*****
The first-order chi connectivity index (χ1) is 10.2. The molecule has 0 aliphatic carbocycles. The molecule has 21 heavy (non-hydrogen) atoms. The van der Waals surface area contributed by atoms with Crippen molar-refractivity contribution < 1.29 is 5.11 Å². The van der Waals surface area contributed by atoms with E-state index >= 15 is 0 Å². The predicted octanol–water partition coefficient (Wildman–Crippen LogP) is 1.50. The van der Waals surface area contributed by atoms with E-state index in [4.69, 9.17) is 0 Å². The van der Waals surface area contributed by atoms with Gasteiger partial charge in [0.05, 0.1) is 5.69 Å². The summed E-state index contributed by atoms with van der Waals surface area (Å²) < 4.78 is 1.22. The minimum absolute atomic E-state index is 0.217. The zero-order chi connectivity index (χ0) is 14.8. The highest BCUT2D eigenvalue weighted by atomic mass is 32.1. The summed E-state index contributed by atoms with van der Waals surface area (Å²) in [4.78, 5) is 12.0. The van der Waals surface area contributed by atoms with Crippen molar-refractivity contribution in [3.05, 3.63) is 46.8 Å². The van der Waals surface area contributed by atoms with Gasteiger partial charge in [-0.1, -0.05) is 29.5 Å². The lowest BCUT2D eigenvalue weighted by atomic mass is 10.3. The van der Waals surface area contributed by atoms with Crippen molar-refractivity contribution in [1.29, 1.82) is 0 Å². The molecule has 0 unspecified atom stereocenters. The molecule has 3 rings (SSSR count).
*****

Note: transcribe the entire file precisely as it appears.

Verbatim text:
The first-order chi connectivity index (χ1) is 10.2. The molecule has 0 aliphatic carbocycles. The molecule has 21 heavy (non-hydrogen) atoms. The van der Waals surface area contributed by atoms with Crippen molar-refractivity contribution < 1.29 is 5.11 Å². The van der Waals surface area contributed by atoms with E-state index >= 15 is 0 Å². The predicted octanol–water partition coefficient (Wildman–Crippen LogP) is 1.50. The van der Waals surface area contributed by atoms with E-state index in [4.69, 9.17) is 0 Å². The van der Waals surface area contributed by atoms with Gasteiger partial charge in [0.05, 0.1) is 5.69 Å². The summed E-state index contributed by atoms with van der Waals surface area (Å²) < 4.78 is 1.22. The minimum absolute atomic E-state index is 0.217. The zero-order chi connectivity index (χ0) is 14.8. The highest BCUT2D eigenvalue weighted by atomic mass is 32.1. The summed E-state index contributed by atoms with van der Waals surface area (Å²) in [4.78, 5) is 12.0. The van der Waals surface area contributed by atoms with Crippen molar-refractivity contribution in [3.05, 3.63) is 46.8 Å². The van der Waals surface area contributed by atoms with Gasteiger partial charge in [-0.1, -0.05) is 29.5 Å². The lowest BCUT2D eigenvalue weighted by atomic mass is 10.3. The van der Waals surface area contributed by atoms with Crippen molar-refractivity contribution in [1.29, 1.82) is 0 Å². The molecule has 0 unspecified atom stereocenters. The molecule has 3 rings (SSSR count).